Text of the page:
Bye Bye Intel Motherboards – Discontinued – What is Intel thinking?

As an IT guy and hardware reseller, I guess I should have been paying better attention to what Intel has been doing. But a few years ago, we had a falling out as an Intel Channel Partner and no longer participate. The dispute was over Intel’s refusal to give us credit towards our yearly quota unless we purchased from one of their “approved” vendors.

Newegg isn’t, or at least wasn’t, on that list; and quite frankly, I grew tired of paying higher prices and navigating the more cumbersome websites of those other vendors. As the channel partner program became less personable and more outsourced, I saw no value in trying to comply with the program.

Fast forward to February 2014. A lot of people have been buying custom made PCs lately. The biggest reasons are XP is becoming obsolete and it’s hard to walk into a big box store and purchase something other than Windows 8.x- no need to elaborate. However, custom computers can still be built with Windows 7.

I recently noticed that Newegg began to experience Intel branded motherboard shortages. I had been able to substitute a mATX for an ATX board or select a more expensive one, but that became a problem too. Soon, I was scrambling for an alternative manufacturer using the same Intel chipsets. The whole time, I was thinking this was just a blip on the radar and supply would catch up with my demand for Intel motherboards.

But when that didn’t happen, I reached out to Newegg on both Facebook and Twitter. That’s when I was given the bad news. Newegg’s twitter response was:

“Intel announced in 2013 that they’ll transition out of the MB business by 2014. You can try ASUS or Gigabyte as an alternative.”

Say it ain’t so, Intel. Say it ain’t so! Intel may not be known for the best gaming boards in the industry, but their workstation motherboards have been rock solid for over a decade, barring a few unfortunate firmware issues. I’m no fan of Gigabyte and while I used ASUS exclusively 15 years ago, I became troubled by their hit and miss quality at various price points.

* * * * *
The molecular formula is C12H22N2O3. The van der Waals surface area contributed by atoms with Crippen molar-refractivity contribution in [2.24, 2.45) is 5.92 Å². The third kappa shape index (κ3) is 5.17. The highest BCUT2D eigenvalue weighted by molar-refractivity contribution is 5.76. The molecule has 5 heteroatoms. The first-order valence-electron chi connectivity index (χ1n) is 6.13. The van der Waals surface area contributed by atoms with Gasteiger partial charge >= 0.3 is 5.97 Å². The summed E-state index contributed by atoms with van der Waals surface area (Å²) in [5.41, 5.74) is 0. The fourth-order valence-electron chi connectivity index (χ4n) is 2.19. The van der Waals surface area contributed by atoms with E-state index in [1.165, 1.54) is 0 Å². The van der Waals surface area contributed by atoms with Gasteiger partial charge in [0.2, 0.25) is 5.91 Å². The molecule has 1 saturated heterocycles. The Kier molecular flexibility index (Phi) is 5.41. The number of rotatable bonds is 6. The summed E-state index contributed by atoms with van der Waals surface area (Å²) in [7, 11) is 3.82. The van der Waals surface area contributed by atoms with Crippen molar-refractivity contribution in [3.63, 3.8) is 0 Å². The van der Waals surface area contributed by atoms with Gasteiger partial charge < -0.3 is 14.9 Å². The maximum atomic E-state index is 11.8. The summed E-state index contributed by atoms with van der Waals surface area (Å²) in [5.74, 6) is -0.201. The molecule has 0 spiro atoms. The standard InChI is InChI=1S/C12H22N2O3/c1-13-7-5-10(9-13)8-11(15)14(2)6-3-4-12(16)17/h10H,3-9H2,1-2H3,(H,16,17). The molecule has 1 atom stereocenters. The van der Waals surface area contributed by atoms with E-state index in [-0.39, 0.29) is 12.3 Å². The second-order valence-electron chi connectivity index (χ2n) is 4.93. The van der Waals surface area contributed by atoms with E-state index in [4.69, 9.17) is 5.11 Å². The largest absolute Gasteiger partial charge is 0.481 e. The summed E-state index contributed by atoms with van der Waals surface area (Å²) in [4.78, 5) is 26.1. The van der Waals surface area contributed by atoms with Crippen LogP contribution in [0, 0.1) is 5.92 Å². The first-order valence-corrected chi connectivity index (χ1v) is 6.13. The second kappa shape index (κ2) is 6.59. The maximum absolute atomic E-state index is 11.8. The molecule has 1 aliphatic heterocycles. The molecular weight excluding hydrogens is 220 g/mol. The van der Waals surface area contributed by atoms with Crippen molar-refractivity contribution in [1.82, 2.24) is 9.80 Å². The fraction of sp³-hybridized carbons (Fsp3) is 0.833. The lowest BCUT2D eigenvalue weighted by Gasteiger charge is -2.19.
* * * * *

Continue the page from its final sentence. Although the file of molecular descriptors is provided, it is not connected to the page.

I’d love to hear from other techs, who’ve had to switch from Intel boards and find out what they are using now. I’m using Asrock and hoping for the best. If Intel replies to my Twitter post, I’ll add it later. But for now, all I can say is Why Why Why?

Facebook Spyware Threats

Over and over I see customers having their Facebook accounts hijacked and falling prey to spyware spawned from social networking.  Hopefully the information provided will help someone avoid these common internet pitfalls.

In this scenario, you log into Facebook and you receive a notification alert.  It could be something like “Johnny posted a link…” or “Jenny tagged you in this photo”.  You click on the link and the next thing you know, your computer is now sending all your friends random bogus messages and repeating the process that just occurred to you.  This kind of spyware can be easily removed with programs like Malwarebytes.

The more insidious infection will lead you to believe that you have been logged out of Facebook and request that you log back in.  The login page will look just like the legitimate one.  Once you have “logged in”, the hackers will now own your account because you just gave them your username and password.

This form of identity theft has far reaching effects.  Hackers can then solicit your friends for money with stories of being on vacation and the losing one’s wallet.  Even worse, they can login to your email account (if you use the same password) and start resetting passwords for other accounts you have (eg. Ebay, Paypal, online banking, etc.).  You may even find that the person who controls your accounts has also changed the answers to security questions, making them extremely difficult to reclaim.

If this has happened to you, immediately take the following action:  First, call your bank and immediately suspend any credit/debit cards that have been used or are tied to ANY online entities.  Next, change the passwords for EVERYTHING that used the same password as your Facebook account.  Create a new email address that you can use in the interim to contact any friends or business that may be affected by the security breach.  Contact places like Ebay by phone and make sure “You” aren’t selling or buying anything.  Finally, created a temporary Facebook account and tell all your friends to report your hijacked account as being stolen under “Report/Block this Person” ->  “Report this Person” -> “Fake Profile” -> “This profile is Hacked”.  Then try to reclaim your Facebook account by contacting Facebook directly.

If that sounds like a real painful online experience, may I suggest taking the following preemptive action: Go create a new email address with Gmail, Yahoo, Hotmail or similar.  Do NOT use this account for anything except Facebook.  Do NOT use the same password for this account as you do for any other accounts.  Update your email address and password on Facebook, so it now corresponds with this newly created email address.  Lastly, if you are ever asked to log back into Facebook, don’t assume your login expired or it somehow doesn’t think you are logged in anymore.  If in doubt, simply go back to the address bar and type in http://facebook.com and safely log back in there.

If you have been the victim of a Facebook related hack or have other useful advice, feel free to share your experience.